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Family claims NASA’s space debris tore through home after plummeting from orbit

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NASA’s 5,800 pounds of space junk was scheduled to orbit Earth for several years before burning up harmlessly in the atmosphere.

However, things didn’t go as planned, and on March 8th, a Florida family received an unexpected delivery from the International Space Station.

The law firm representing the family said the 1.6-pound alloy object “left a sizable hole from the roof to the floor level” while the Otero’s son was inside the home.

No one was injured, but the family’s lawyer, Micah Nguyen Worthy, said “such a ‘near miss’ situation could have had tragic consequences.”

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NASA announced, “A strut was recovered from NASA’s Flight Support Facility used to load batteries for the International Space Station onto a cargo pallet. The strut survived re-entry into Earth’s atmosphere on March 8, 2024 and impacted a home in Naples, Florida.” (NASA)

The external pallet carrying old nickel-metal hydride batteries is "Harmlessly" According to NASA, it was supposed to burn up in Earth's atmosphere until 2021, but it didn't end up doing so.

According to NASA, the outer pallet filled with old nickel-metal hydride batteries was supposed to burn up “harmlessly” in Earth’s atmosphere, but it didn’t. (NASA)

The International Space Station (ISS) dropped “an external pallet of old nickel-metal hydride batteries” into orbit 260 miles above the Pacific Ocean, west of Central America, NASA announced on March 11, 2021.

The remains of a discarded battery pallet that powers the space station burned into an object measuring 4 inches tall and 1.6 inches in diameter, NASA announced in an April 15 press release.

The satellite was expected to orbit Earth for two to four years before “harmlessly” burning up in the atmosphere.

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International Space Station

A view of the International Space Station taken by the crew of the Russian Soyuz MS-19 spacecraft after undocking on March 30, 2022. (Roscosmos State Space Corporation, via The Associated Press, File)

Astronomer Jonathan McDowell posted on X about the space junk that entered Earth’s atmosphere on March 8, its predicted path, and the possibility of it hitting Fort Myers.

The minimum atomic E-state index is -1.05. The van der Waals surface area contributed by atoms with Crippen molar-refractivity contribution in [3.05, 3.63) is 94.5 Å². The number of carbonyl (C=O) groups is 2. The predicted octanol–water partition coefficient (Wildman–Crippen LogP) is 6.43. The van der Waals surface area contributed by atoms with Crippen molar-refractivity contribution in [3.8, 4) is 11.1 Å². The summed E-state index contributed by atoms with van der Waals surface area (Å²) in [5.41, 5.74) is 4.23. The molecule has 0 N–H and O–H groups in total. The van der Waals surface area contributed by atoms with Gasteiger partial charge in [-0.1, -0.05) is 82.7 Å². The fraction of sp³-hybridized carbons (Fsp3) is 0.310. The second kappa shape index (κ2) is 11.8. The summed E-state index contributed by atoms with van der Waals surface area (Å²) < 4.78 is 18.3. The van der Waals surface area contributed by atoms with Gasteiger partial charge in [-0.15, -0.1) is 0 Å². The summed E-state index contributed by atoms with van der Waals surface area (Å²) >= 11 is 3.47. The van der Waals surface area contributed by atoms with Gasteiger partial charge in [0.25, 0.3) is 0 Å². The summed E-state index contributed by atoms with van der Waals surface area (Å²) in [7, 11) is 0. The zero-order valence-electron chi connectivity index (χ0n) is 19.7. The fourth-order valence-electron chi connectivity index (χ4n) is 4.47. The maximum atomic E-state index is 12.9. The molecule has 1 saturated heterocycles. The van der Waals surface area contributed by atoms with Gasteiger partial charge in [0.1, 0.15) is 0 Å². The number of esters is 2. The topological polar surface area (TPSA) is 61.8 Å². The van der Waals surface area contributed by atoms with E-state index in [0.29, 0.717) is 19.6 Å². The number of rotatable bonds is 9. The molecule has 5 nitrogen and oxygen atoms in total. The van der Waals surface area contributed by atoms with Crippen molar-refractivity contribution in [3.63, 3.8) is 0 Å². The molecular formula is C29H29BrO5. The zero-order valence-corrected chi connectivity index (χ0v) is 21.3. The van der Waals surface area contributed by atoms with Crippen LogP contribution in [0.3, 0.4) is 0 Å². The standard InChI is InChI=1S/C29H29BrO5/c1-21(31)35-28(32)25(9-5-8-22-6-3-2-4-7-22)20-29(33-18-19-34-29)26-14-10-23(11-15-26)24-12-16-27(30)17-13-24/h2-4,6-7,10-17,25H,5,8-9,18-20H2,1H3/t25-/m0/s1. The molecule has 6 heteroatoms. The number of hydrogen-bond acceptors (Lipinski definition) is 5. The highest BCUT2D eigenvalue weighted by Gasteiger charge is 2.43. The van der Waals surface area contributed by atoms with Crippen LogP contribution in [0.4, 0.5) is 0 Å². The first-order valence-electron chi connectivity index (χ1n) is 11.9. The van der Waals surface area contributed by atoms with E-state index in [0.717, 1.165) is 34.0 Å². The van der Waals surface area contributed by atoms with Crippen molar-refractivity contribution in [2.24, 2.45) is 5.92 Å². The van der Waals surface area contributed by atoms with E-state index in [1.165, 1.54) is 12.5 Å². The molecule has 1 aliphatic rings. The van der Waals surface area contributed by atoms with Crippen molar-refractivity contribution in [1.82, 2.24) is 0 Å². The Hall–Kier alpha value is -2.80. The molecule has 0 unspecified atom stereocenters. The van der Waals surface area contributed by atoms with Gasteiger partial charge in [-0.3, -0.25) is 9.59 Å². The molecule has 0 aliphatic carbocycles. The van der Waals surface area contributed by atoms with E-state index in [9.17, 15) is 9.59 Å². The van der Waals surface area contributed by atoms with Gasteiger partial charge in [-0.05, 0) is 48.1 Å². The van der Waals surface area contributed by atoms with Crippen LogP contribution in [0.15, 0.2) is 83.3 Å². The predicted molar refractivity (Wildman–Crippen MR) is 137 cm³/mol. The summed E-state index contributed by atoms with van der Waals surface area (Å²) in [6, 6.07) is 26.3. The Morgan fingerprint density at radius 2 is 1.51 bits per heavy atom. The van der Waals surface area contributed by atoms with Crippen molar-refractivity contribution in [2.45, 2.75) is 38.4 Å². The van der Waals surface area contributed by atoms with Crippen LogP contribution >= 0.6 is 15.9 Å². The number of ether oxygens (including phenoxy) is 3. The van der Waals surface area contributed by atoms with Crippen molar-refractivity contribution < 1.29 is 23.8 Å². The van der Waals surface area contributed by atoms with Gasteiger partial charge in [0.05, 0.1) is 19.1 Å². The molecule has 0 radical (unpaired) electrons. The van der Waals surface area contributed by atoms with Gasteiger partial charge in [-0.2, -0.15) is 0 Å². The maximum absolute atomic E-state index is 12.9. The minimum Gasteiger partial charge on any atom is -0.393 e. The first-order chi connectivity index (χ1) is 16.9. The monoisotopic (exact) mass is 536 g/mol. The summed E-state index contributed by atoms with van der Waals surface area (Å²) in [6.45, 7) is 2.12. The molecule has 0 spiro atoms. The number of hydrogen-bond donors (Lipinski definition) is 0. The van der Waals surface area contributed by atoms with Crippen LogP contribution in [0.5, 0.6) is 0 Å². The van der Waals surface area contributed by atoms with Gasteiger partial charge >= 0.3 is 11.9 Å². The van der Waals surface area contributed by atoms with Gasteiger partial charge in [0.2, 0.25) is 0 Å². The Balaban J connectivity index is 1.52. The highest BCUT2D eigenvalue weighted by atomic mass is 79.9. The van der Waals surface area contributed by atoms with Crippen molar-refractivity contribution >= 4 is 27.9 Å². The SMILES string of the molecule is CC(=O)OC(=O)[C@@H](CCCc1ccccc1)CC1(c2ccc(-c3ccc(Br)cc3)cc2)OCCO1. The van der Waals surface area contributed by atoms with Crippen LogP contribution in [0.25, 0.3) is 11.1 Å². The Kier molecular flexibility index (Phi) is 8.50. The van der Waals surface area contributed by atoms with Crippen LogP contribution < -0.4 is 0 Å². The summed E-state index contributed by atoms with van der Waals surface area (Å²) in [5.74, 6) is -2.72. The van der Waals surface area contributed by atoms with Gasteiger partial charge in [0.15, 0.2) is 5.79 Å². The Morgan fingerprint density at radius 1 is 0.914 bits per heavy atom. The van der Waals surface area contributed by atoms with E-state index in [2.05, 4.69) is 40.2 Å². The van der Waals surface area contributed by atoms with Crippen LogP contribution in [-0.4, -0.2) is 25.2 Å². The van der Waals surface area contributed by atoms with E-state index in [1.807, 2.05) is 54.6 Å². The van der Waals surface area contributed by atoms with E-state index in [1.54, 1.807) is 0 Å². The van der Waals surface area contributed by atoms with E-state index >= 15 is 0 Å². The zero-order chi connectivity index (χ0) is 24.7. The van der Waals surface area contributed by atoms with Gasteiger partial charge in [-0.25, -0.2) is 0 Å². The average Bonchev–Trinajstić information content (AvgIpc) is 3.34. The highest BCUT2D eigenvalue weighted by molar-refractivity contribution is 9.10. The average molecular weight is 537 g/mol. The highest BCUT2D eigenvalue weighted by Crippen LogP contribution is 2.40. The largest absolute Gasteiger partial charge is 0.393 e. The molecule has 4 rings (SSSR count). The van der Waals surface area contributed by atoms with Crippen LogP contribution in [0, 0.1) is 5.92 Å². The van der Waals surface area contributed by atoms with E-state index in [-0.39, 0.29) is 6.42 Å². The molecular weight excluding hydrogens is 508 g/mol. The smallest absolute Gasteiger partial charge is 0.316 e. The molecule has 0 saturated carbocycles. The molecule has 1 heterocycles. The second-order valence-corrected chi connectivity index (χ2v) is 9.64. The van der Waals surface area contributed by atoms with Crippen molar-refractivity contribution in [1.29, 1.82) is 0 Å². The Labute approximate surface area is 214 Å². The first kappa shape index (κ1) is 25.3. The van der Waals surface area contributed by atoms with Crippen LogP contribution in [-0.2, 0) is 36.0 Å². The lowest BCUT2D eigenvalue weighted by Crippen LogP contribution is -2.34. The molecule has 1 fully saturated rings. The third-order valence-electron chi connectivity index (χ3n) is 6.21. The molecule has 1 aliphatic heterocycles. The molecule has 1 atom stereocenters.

“Apparently one of these pieces missed Fort Myers and fell on our house in Naples,” Alejandro Otero wrote back, posting photos of the damage and objects. “It went through the roof and into the second floor. It nearly knocked my son over.”

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Otero’s post on X has since been deleted.

NASA did not respond to a request for comment from Fox News Digital, but Otero’s lawyer responded in an email.

Space asteroid

This illustration released by Johns Hopkins University APL and NASA shows NASA’s DART spacecraft (foreground right) and the Italian Space Agency’s LICIACube (bottom right) in the Didymos system before colliding with the asteroid Dimorphos (left). (Steve Gribben/Johns Hopkins University APL/NASA via The Associated Press)

She made it clear that no lawsuit has been filed yet and that she hopes the case does not escalate to that level.

“We have filed a claim with NASA on Mr. Oteros’ behalf, and if NASA is unable to resolve the claim to Mr. Oteros’ satisfaction, they will have the right to consider filing a lawsuit in federal court,” she said.

According to Worthy, this is an opportunity for NASA to “set a precedent for what responsible, safe and sustainable space operations should look like.”

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“Due to the recent increase in space traffic, space debris has become a real and serious problem,” the lawyers said.

“If this incident had occurred overseas and someone in another country had been harmed by space debris similar to that in Mr. Oteros’ case, the United States would have been absolutely liable to pay for those damages.”

She implored NASA and the U.S. government to follow the same legal principles.

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The debris that fell on Otero’s home was analyzed at NASA’s Kennedy Space Center in Florida.

According to NASA, its experts are using engineering models to estimate how the object “will heat up and break down upon re-entry into the atmosphere.”

These models are “periodicly updated” after any situation in which debris survives re-entry and crashes to the ground.

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“The International Space Station will conduct a detailed investigation of the jettison and re-entry to determine why the debris survived and will update our modeling and analysis as needed,” NASA said in a statement on April 15.

“NASA remains committed to responsible operations in low Earth orbit, and in the event we need to release a space instrument, we will mitigate risks as much as possible to protect people here on Earth.”

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